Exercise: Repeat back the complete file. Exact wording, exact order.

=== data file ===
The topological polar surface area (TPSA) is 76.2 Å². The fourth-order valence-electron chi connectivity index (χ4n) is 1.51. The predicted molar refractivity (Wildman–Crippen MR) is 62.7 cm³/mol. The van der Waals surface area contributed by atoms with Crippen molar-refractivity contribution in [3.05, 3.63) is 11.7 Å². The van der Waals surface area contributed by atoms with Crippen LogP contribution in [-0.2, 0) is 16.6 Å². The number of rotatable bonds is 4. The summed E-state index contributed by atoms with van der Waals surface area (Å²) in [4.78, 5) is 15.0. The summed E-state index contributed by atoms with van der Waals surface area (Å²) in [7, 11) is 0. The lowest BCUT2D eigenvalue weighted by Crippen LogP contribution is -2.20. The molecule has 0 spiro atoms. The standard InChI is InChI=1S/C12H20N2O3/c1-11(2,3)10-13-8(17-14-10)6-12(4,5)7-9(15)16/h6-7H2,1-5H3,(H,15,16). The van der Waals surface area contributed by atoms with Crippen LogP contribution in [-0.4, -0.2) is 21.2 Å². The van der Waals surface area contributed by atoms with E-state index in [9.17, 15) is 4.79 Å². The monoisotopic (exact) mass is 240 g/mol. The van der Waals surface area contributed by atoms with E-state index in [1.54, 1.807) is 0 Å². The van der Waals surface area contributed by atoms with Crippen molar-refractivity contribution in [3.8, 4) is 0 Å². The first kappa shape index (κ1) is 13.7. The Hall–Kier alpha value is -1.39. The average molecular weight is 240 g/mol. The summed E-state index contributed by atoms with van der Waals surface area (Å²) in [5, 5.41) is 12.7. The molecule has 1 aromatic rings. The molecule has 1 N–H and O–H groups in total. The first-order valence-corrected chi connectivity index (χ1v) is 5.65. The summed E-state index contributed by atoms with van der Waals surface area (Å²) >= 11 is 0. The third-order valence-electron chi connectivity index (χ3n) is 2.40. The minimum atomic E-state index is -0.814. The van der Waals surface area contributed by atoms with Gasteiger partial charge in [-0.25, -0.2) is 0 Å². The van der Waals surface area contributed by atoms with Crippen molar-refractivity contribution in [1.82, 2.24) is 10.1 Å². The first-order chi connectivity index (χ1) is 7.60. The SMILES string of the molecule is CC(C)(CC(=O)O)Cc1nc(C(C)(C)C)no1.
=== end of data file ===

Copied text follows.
The topological polar surface area (TPSA) is 76.2 Å². The fourth-order valence-electron chi connectivity index (χ4n) is 1.51. The predicted molar refractivity (Wildman–Crippen MR) is 62.7 cm³/mol. The van der Waals surface area contributed by atoms with Crippen molar-refractivity contribution in [3.05, 3.63) is 11.7 Å². The van der Waals surface area contributed by atoms with Crippen LogP contribution in [-0.2, 0) is 16.6 Å². The number of rotatable bonds is 4. The summed E-state index contributed by atoms with van der Waals surface area (Å²) in [4.78, 5) is 15.0. The summed E-state index contributed by atoms with van der Waals surface area (Å²) in [7, 11) is 0. The lowest BCUT2D eigenvalue weighted by Crippen LogP contribution is -2.20. The molecule has 0 spiro atoms. The standard InChI is InChI=1S/C12H20N2O3/c1-11(2,3)10-13-8(17-14-10)6-12(4,5)7-9(15)16/h6-7H2,1-5H3,(H,15,16). The van der Waals surface area contributed by atoms with Crippen LogP contribution in [-0.4, -0.2) is 21.2 Å². The van der Waals surface area contributed by atoms with E-state index in [9.17, 15) is 4.79 Å². The monoisotopic (exact) mass is 240 g/mol. The van der Waals surface area contributed by atoms with E-state index in [1.54, 1.807) is 0 Å². The van der Waals surface area contributed by atoms with Crippen molar-refractivity contribution in [3.8, 4) is 0 Å². The first kappa shape index (κ1) is 13.7. The Hall–Kier alpha value is -1.39. The average molecular weight is 240 g/mol. The summed E-state index contributed by atoms with van der Waals surface area (Å²) in [5, 5.41) is 12.7. The molecule has 1 aromatic rings. The molecule has 1 N–H and O–H groups in total. The first-order valence-corrected chi connectivity index (χ1v) is 5.65. The summed E-state index contributed by atoms with van der Waals surface area (Å²) >= 11 is 0. The third-order valence-electron chi connectivity index (χ3n) is 2.40. The minimum atomic E-state index is -0.814. The van der Waals surface area contributed by atoms with Gasteiger partial charge in [-0.25, -0.2) is 0 Å². The van der Waals surface area contributed by atoms with Crippen molar-refractivity contribution in [1.82, 2.24) is 10.1 Å². The first-order chi connectivity index (χ1) is 7.60. The SMILES string of the molecule is CC(C)(CC(=O)O)Cc1nc(C(C)(C)C)no1.